Recognizing that acquisitions of relatively small minority interests often do not raise competitive concerns even for more active investors, and that corporate governance by minority investors can be beneficial, the FTC has proposed adding a “de minimis” exemption – regardless of investor intent – for acquisitions that do not result in the acquiring person (including associates) holding more than 10% of the outstanding voting securities of an issuer. This may give more flexibility to certain investors making targeted acquisitions of issuer stock, such as private equity investors seeking to take toehold positions in public companies. The exemption, however, is limited and would not apply if:

  • the acquiring person is a competitor of the issuer;
  • the acquiring person (which again would include all associates) holds more than one percent of the outstanding voting securities or equity interests of a competitor of the issuer; 
  • an employee, principal, or agent of the acquiring person acts as a director or officer of the issuer;
  • an employee, principal, or agent of the acquiring person acts as a director or officer of a competitor of the issuer; or
  • there is a vendor-vendee relationship between the acquiring person and the issuer where the value of such sales was more than $10 million in the aggregate in the most recently completed fiscal year.

These carve-outs are intended to address situations where the FTC believes that a “competitively significant relationship” between the acquiring person and the target issuer may cause even a small minority stake in the issuer to raise competitive concerns. These competition-based carve-outs, however, are likely to present practical challenges, particularly for investors that focus their investments on specific industries.

  • Greater Uncertainty. Although the new exemption removes the uncertainty about the investment intent of the acquiring person, it creates new uncertainty around which of the acquiring person’s investments may be deemed a “competitor” of the acquired issuer. The new definition of “competitor” under the proposed rule would include any person that either (1) reports revenues in the same NAICS industry codes as the issuer or (2) competes in any line of business with the issuer. While NAICS codes currently are used to classify reporting parties’ lines of business in the HSR form as a means of identifying possible competitive overlaps, NAICS codes are overbroad and notoriously imprecise. Reasonable minds can differ as to which NAICS codes should be applied to any given activity. Moreover, determining whether two firms “compete[] in any line of business” is highly fact specific, and typically one of the more vigorously disputed questions in antitrust cases.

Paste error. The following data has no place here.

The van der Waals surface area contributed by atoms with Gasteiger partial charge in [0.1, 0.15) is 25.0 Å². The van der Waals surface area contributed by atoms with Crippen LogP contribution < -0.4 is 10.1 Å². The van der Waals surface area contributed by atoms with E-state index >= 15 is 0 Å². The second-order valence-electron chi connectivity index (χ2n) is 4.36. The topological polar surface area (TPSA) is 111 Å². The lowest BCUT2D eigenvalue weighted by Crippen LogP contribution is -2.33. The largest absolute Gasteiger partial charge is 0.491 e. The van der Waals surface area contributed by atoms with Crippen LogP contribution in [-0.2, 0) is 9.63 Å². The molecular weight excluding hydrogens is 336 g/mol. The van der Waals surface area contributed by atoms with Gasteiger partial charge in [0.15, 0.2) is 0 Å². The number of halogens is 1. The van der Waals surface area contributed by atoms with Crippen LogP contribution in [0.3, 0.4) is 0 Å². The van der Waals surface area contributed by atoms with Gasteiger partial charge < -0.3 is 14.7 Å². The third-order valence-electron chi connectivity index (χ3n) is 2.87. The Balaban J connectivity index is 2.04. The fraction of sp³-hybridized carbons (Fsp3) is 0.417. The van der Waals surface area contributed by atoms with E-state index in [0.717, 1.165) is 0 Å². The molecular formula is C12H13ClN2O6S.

• Potential for Disputes. Such vaguely defined terms have the potential to lead to disputes with the FTC over investor eligibility for the exemption. The definition as currently drafted does not include a “knowledge and belief” qualifier, so filing parties could face strict liability for failing to file based on what is later found to be an incorrect determination of eligibility. Parties that fail to file when required are subject to a civil penalty of up to $43,280 (adjusted annually) per day and per violation for non-compliance.

Opportunities to Comment on These Proposed Changes and Other Future Changes Signaled by FTC.

The FTC’s proposed rule changes include explicit requests for comments on specific issues relating to its proposals, such as whether there might be other ways to gather relevant information regarding associates, whether index funds and ETFs should be subject to special treatment under the rules, and whether the percentage or dollar limitations in the new de minimis rule are appropriate.

The FTC also outlined and asked for comments on several other areas for potential future amendments to the HSR rules, many of which could also dramatically change the HSR requirements. 

Some of the rules flagged for potential future changes could have significant impacts for private equity transactions:

  • Treatment of Debt Payoff Amounts. Transaction proceeds that are used to pay off existing debt are currently excludable from the HSR transaction value in acquisitions of voting securities or equity interests in unincorporated entities (though not in asset acquisitions).
  • Treatment of Non-Corporate Entities. Currently, the acquisition of equity interests in an unincorporated entity such as a partnership or LLC is not HSR reportable unless it confers control of the entity. The FTC is considering whether non-corporate entities should be treated the same as corporations for HSR purposes.